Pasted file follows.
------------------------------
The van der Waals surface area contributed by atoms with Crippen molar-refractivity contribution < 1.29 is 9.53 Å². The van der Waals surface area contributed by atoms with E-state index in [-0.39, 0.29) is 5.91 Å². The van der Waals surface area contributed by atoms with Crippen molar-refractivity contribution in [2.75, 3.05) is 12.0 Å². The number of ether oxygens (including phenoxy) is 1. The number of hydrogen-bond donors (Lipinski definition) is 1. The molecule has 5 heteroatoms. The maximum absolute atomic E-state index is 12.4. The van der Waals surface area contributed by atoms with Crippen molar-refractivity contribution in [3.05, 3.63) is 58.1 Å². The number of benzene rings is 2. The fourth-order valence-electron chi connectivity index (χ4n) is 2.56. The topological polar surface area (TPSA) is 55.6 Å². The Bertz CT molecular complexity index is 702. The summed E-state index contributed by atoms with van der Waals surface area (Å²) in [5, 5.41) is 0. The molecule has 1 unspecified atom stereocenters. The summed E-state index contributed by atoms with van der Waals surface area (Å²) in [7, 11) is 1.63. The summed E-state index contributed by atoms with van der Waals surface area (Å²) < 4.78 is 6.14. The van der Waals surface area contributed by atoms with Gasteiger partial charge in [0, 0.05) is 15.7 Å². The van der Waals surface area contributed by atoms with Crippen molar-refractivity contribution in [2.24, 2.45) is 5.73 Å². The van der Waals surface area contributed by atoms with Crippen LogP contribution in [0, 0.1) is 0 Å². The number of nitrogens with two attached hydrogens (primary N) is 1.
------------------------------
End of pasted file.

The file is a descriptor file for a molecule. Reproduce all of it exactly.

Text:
The van der Waals surface area contributed by atoms with Crippen molar-refractivity contribution < 1.29 is 9.53 Å². The van der Waals surface area contributed by atoms with E-state index in [-0.39, 0.29) is 5.91 Å². The van der Waals surface area contributed by atoms with Crippen molar-refractivity contribution in [2.75, 3.05) is 12.0 Å². The number of ether oxygens (including phenoxy) is 1. The number of hydrogen-bond donors (Lipinski definition) is 1. The molecule has 5 heteroatoms. The maximum absolute atomic E-state index is 12.4. The van der Waals surface area contributed by atoms with Crippen molar-refractivity contribution in [3.05, 3.63) is 58.1 Å². The number of benzene rings is 2. The fourth-order valence-electron chi connectivity index (χ4n) is 2.56. The topological polar surface area (TPSA) is 55.6 Å². The Bertz CT molecular complexity index is 702. The summed E-state index contributed by atoms with van der Waals surface area (Å²) in [5, 5.41) is 0. The molecule has 1 unspecified atom stereocenters. The summed E-state index contributed by atoms with van der Waals surface area (Å²) in [7, 11) is 1.63. The summed E-state index contributed by atoms with van der Waals surface area (Å²) < 4.78 is 6.14. The van der Waals surface area contributed by atoms with Gasteiger partial charge in [0, 0.05) is 15.7 Å². The van der Waals surface area contributed by atoms with Crippen molar-refractivity contribution in [2.24, 2.45) is 5.73 Å². The van der Waals surface area contributed by atoms with Crippen LogP contribution in [0, 0.1) is 0 Å². The number of nitrogens with two attached hydrogens (primary N) is 1.